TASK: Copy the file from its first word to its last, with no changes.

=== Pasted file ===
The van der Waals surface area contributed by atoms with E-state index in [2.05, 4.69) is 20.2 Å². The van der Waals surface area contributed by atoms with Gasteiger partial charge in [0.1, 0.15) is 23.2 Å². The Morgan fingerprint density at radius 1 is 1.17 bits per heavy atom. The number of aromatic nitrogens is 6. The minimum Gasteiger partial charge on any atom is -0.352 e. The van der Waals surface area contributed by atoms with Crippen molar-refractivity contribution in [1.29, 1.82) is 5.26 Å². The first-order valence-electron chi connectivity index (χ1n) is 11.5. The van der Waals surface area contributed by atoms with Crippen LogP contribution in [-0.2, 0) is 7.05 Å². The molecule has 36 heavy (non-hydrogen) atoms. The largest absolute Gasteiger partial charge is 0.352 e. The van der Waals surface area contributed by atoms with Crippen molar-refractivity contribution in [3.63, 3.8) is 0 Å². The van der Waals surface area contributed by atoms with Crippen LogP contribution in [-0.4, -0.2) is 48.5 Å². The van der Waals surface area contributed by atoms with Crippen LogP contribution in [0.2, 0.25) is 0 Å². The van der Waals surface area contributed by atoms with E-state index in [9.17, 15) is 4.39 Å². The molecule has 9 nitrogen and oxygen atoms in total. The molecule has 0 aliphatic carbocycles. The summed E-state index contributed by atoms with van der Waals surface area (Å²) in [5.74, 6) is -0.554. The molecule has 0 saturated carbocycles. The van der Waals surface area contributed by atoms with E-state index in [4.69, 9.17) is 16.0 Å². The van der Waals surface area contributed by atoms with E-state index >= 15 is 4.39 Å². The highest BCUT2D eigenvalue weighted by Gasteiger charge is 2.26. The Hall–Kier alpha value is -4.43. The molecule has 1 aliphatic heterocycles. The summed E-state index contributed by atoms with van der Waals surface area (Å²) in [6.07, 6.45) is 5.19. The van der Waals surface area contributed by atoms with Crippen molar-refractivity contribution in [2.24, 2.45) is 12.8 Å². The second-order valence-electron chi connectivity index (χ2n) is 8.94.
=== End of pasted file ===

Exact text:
The van der Waals surface area contributed by atoms with E-state index in [2.05, 4.69) is 20.2 Å². The van der Waals surface area contributed by atoms with Gasteiger partial charge in [0.1, 0.15) is 23.2 Å². The Morgan fingerprint density at radius 1 is 1.17 bits per heavy atom. The number of aromatic nitrogens is 6. The minimum Gasteiger partial charge on any atom is -0.352 e. The van der Waals surface area contributed by atoms with Crippen molar-refractivity contribution in [1.29, 1.82) is 5.26 Å². The first-order valence-electron chi connectivity index (χ1n) is 11.5. The van der Waals surface area contributed by atoms with Crippen LogP contribution in [-0.2, 0) is 7.05 Å². The molecule has 36 heavy (non-hydrogen) atoms. The largest absolute Gasteiger partial charge is 0.352 e. The van der Waals surface area contributed by atoms with Crippen molar-refractivity contribution in [3.63, 3.8) is 0 Å². The van der Waals surface area contributed by atoms with Crippen LogP contribution in [-0.4, -0.2) is 48.5 Å². The van der Waals surface area contributed by atoms with Crippen LogP contribution in [0.2, 0.25) is 0 Å². The van der Waals surface area contributed by atoms with E-state index in [9.17, 15) is 4.39 Å². The molecule has 9 nitrogen and oxygen atoms in total. The molecule has 0 aliphatic carbocycles. The summed E-state index contributed by atoms with van der Waals surface area (Å²) in [5.74, 6) is -0.554. The molecule has 0 saturated carbocycles. The van der Waals surface area contributed by atoms with E-state index in [4.69, 9.17) is 16.0 Å². The van der Waals surface area contributed by atoms with E-state index >= 15 is 4.39 Å². The highest BCUT2D eigenvalue weighted by Gasteiger charge is 2.26. The Hall–Kier alpha value is -4.43. The molecule has 1 aliphatic heterocycles. The summed E-state index contributed by atoms with van der Waals surface area (Å²) in [6.07, 6.45) is 5.19. The van der Waals surface area contributed by atoms with Crippen molar-refractivity contribution in [2.24, 2.45) is 12.8 Å². The second-order valence-electron chi connectivity index (χ2n) is 8.94.